> If it's not killing people, how is it a health crisis?

I'm not sure we can safely say we know the long-term impact of vaping nicotine yet.

There are also indications that the uptick in vaping has stalled the decline in cigarette smoking.

https://www.concordmonitor.com/Youth-smoking-decline-stalls-...


> I'm not sure we can safely say we know the long-term impact of vaping nicotine yet.

So we can't say if it's a health crisis.. yet. Right? We also don't know of the long-term impact of melatonin but we're not considering people consuming it when they have insomnia to be a health crisis, right?


We've got evidence it's negatively affecting the known health crisis of cigarette smoking.

I'm inclined to treat non-addictive melatonin and extremely-addictive nicotine differently in how we approach potential health risks.


The key word here is addiction.


To be succeeded by a former tobacco executive. The takeover of Juul by big tobacco is now complete, and they have someone with strong experience downplaying, denying and obfuscating to weather the storm.


Next up: regulatory capture. Vaping right now is super cheap because of all the options from different companies. So what's a multibillion dollar international conglomerate to do? Well, make the little guys go away with onerous regulations, of course. It's the American Way™.


Making pure ingredients compliant with good manufacturing process is expensive. It has lots of redundancy and things on the outside we consider waste. But experience tells us all these measures are necessary to ensure we get what we expect to get when we buy products that can cause great harm if incorrect.


> when we buy products that can cause great harm.


Hmmm, just look up Thalidomide and Germany. As well as Sulfa drugs to find out why rigor in testing and efficaciousness as well as purity of ingredients is paramount and why they have established such stringent controls.


A Juul habit is not super cheap, it’s more expensive than an equivalent cigarette habit, by far.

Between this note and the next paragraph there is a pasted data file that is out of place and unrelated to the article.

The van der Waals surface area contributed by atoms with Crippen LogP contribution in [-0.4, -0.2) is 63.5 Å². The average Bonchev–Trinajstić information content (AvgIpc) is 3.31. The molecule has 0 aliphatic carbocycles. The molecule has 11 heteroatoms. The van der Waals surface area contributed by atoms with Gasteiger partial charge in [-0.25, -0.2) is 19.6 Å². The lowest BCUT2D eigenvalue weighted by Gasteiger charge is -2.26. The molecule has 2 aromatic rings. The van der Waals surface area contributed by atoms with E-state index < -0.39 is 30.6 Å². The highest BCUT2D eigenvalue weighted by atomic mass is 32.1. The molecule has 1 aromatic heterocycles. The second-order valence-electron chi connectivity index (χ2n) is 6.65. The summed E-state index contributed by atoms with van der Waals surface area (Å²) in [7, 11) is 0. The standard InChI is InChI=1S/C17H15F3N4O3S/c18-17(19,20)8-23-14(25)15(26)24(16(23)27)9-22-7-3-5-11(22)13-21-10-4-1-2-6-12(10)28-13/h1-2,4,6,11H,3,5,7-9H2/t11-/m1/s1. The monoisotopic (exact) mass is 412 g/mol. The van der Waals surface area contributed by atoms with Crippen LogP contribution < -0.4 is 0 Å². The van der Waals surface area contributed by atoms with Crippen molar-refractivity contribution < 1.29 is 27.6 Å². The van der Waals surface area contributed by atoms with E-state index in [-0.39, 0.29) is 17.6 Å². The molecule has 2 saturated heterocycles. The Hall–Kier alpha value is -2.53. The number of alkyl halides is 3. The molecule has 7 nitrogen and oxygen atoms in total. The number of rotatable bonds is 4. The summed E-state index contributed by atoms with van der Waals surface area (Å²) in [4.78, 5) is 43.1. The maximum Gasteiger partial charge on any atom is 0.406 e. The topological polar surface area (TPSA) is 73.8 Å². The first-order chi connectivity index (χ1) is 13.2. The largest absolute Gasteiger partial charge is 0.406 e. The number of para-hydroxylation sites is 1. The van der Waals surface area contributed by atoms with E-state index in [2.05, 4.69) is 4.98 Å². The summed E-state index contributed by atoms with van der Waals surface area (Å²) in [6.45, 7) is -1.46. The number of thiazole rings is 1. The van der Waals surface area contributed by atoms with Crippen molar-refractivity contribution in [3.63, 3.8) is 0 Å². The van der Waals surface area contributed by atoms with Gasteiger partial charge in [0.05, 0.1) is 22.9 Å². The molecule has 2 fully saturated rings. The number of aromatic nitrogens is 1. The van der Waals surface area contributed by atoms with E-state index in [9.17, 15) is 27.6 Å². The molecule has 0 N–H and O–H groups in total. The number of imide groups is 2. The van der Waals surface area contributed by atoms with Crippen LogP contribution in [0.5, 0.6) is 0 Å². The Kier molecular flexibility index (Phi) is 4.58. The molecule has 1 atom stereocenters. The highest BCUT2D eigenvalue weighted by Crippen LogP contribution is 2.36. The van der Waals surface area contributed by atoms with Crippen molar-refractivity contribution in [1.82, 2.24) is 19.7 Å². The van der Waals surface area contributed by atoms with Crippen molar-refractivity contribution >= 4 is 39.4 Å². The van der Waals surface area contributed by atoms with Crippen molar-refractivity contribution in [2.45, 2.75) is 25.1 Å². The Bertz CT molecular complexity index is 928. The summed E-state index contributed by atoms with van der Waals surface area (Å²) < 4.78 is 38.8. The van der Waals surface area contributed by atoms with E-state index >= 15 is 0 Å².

JUUL's competition is super cheap. Which is why JUUL/Phillip Morris will lobby to have most of them regulated out of existence. You can get a bottle of the same strength juice that's in a JUUL pod for the same price as a pack of pods. But the bottle has 30mL and the pack has 2mL.


I'm someone who vapes, and I wouldn't mind more regulation on juices. Nicotine is a very potent chemical, and concentrated solutions are effectively potent poison. A swig from one of these bottles could easily kill you.

At minimum, I believe there should be labeling and quality controls standards, and child-safety caps. A concentration limit may be sensible as well.


Exactly, that's why they want regulatory capture to force people to use their closed systems.

I spend maybe 25 dollars a month in liquid for my tank. None of that money is going to big Tobacco which is why they are going to push for rules that force people to buy their expensive disposable products.


A pack of cigarettes in NY goes for $10+.

A four-pack of Juul pods goes for $16, and each of those four is supposed to be the equivalent of a pack. (And those are the brand-name pods.)


I've heard the Juul pods are the equivalent to a pack in terms of nicotine content, but i don't think that means people go through one pod in the same time as they would go through one pack.


I think you're wrong there, most people I know go through 1 pod per day max.


Depends a lot on the tax situation where you live.